Sunday, 4 April 2010

Focus on Herbal teas and honey

Below are notes prepared by a herbalist on Lothian Herbs (Edinburgh) herbal tea ingredients. Pictured is Tams Loup Quarry which is being restored to a 200 acre eco park. It lies on Junction 5 of the M18 between Edinburgh and Glasgow. Restoring quarries is one of my other interests. Like aromatherapy it requires a lot of innovation and study.

Please note you should avoid herbal teas if taking medicines. WARNING Comfrey may be fine in a topical ointment with yarrow for wounds but do not take it in a tea at any time. Comfrey contains unsaturated pyrrolizidine alkaloids, which are hepatotoxic and hepatocarcinogenic.

Find out more about herbs, their uses and interactions with medicines. The Memorial Sloan-Kettering center has a resource of the greatest value.


Aniseed has a long history of both culinary and medicinal use. It is
commonly used as a flavouring for sweets and liqueurs such as pastis
and ouzo. Traditionally this spice has been highly regarded by various
cultures for the treatment of digestive discomfort and coughs.

Aniseed contains aromatic volatile oils giving it profound carminative
(relieves discomfort of flatulence and bloating) and antispasmodic effects
on the smooth muscle of the digestive tract. Aniseed has been used for
centuries in the treatment of flatulence and colic, helping to move wind
through the digestive tract. It is also particularly useful in the treatment of
spasmodic coughs.


Black Cohosh is native to North America and was traditionally used by
Native Americans in the treatment of women’s health problems and

More recently, herbalists have advocated Black Cohosh as an alterative to
hormone replacement therapy (HRT) in the treatment of menopausal
symptoms. Several well designed clinical trials have now provided
evidence of a reduction in menopausal symptoms with regular use of this

The actual mechanism of action of Black Cohosh in the management of
menopause has not been clearly established to date. It appears to exhibit
an oestrogen-like effect which helps to alleviate menopausal symptoms,
many of which are caused by the decreased levels of this hormone in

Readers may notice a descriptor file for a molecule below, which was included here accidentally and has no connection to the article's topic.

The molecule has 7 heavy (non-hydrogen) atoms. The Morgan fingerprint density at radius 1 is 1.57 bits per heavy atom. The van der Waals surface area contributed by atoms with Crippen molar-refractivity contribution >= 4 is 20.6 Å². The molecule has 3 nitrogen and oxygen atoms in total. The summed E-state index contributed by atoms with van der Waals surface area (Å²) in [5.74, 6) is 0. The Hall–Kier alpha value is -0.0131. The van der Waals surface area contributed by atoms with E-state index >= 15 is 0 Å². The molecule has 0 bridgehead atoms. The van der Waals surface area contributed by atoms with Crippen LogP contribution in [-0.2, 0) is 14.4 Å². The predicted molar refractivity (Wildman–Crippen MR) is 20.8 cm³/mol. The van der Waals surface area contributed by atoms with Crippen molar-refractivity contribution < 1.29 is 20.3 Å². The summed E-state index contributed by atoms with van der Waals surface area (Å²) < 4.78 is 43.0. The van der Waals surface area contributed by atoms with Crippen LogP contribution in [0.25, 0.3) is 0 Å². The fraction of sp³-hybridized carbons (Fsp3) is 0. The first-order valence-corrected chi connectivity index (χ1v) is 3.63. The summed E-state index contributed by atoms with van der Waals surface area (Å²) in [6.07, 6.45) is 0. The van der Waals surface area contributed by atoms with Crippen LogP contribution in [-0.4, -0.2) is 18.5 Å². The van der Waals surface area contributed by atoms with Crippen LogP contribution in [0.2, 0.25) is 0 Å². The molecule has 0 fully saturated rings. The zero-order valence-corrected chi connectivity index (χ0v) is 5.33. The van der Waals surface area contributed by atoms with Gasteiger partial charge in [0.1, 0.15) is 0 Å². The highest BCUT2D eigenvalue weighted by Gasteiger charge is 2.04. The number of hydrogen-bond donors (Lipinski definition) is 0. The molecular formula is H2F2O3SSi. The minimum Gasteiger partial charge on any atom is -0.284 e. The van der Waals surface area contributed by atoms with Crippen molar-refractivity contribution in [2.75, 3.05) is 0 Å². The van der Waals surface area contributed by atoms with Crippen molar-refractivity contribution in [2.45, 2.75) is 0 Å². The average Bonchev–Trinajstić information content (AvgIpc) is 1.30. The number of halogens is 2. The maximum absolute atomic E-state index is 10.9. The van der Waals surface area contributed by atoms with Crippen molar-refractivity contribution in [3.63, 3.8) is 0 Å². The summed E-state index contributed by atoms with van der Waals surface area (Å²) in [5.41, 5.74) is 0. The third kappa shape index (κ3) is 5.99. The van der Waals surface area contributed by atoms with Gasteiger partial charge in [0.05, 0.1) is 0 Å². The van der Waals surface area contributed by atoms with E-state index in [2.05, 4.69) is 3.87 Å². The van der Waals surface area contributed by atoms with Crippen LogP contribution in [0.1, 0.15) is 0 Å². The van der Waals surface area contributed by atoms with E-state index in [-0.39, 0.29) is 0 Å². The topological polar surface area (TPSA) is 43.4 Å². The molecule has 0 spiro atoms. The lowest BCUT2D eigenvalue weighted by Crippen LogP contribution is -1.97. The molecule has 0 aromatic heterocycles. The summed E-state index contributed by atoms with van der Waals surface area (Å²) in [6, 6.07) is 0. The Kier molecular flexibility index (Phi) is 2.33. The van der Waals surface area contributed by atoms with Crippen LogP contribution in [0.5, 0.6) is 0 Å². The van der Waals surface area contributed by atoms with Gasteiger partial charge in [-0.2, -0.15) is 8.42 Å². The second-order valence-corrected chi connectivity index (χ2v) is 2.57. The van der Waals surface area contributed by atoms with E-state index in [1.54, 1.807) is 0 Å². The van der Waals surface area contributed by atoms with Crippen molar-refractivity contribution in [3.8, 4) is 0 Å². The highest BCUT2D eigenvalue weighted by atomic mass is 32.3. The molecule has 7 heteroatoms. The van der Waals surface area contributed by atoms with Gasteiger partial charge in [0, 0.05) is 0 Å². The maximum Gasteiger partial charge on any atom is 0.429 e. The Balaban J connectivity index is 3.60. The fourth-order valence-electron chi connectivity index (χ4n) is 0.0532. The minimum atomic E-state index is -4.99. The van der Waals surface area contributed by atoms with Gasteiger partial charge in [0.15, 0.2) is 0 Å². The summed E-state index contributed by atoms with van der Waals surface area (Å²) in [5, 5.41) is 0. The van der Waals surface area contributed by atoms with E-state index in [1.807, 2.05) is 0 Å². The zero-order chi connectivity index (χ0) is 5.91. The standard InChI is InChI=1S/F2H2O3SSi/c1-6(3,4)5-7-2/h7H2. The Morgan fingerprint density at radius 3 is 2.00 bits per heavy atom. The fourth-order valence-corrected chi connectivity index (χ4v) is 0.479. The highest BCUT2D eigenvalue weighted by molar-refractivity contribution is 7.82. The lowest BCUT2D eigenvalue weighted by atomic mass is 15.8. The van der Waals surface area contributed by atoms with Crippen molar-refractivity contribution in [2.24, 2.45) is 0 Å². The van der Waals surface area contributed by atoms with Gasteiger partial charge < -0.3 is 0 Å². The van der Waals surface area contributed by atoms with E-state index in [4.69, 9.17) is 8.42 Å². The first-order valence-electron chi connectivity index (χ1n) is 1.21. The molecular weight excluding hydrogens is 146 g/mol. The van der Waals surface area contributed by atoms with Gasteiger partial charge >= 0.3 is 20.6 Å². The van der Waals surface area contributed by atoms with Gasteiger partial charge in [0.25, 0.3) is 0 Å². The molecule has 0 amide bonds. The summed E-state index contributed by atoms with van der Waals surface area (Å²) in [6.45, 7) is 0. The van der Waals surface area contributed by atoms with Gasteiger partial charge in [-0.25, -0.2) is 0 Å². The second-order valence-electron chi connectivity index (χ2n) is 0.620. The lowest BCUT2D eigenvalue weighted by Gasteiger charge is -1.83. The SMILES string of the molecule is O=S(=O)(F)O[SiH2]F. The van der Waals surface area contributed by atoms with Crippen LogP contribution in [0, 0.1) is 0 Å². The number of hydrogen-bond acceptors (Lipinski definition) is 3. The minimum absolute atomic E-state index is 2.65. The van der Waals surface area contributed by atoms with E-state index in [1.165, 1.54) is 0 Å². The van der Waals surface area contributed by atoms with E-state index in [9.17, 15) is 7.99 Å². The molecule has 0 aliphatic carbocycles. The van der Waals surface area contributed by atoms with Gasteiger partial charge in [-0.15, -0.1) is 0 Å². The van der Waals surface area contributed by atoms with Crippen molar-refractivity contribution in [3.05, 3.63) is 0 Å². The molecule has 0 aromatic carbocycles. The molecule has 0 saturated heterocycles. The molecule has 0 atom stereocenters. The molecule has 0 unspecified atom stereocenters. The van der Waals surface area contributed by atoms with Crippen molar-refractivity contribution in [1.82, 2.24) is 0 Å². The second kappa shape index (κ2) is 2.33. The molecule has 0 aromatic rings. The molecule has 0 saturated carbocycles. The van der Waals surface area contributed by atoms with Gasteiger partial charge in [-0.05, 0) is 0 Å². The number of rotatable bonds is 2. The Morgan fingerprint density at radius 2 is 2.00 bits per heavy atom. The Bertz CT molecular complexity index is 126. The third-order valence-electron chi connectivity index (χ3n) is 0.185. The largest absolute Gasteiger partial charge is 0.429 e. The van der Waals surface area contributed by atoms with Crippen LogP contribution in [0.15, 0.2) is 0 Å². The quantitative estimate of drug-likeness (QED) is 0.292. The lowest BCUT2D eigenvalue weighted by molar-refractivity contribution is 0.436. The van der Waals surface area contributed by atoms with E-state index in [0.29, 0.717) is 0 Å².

menopausal women. Recent investigation has suggested that
constituents in Black Cohosh work on certain parts the brain to exert this
effect, rather than having a direct oestrogenic effect.

It also has a reputation for nourishing the nervous system, and may
therefore help relieve symptoms associated with menopause through
acting on the nervous as well as reproductive system.


Calendula is a powerful blood cleanser and healing agent of the skin.
This combination makes it extremely valuable in any skin condition. It is
one of the best herbs for treating burns, scalds, cuts, abrasions and
infections because of its antiseptic and healing qualities. By improving
blood flow to the affected area, it can greatly speed up the wound healing.
It also helps small blood vessels to seal, stemming bleeding and
preventing bruising.

Recently, scientific studies have shown that topical applications of
Calendula are useful in the prevention of dermatitis following
radiotherapy treatment.


This common garden plant has a long history of use in many cultures. It
was valued by European herbalists of the 16th century for ‘comforting the
heart and soothing the spirit’, while the Egyptians believed it to have
rejuvenating properties and the Greeks garnished their food with its
vibrant golden petals.

Popular as a tea, Chamomile has been used as a medicinal plant for
centuries, primarily for digestive complaints and as gentle relaxant. The
essential oil is also a popular ingredient in skin care products and is one
of the most commonly used oils in aromatherapy.

Apigenin, a constituent of Chamomile, has been shown in clinical studies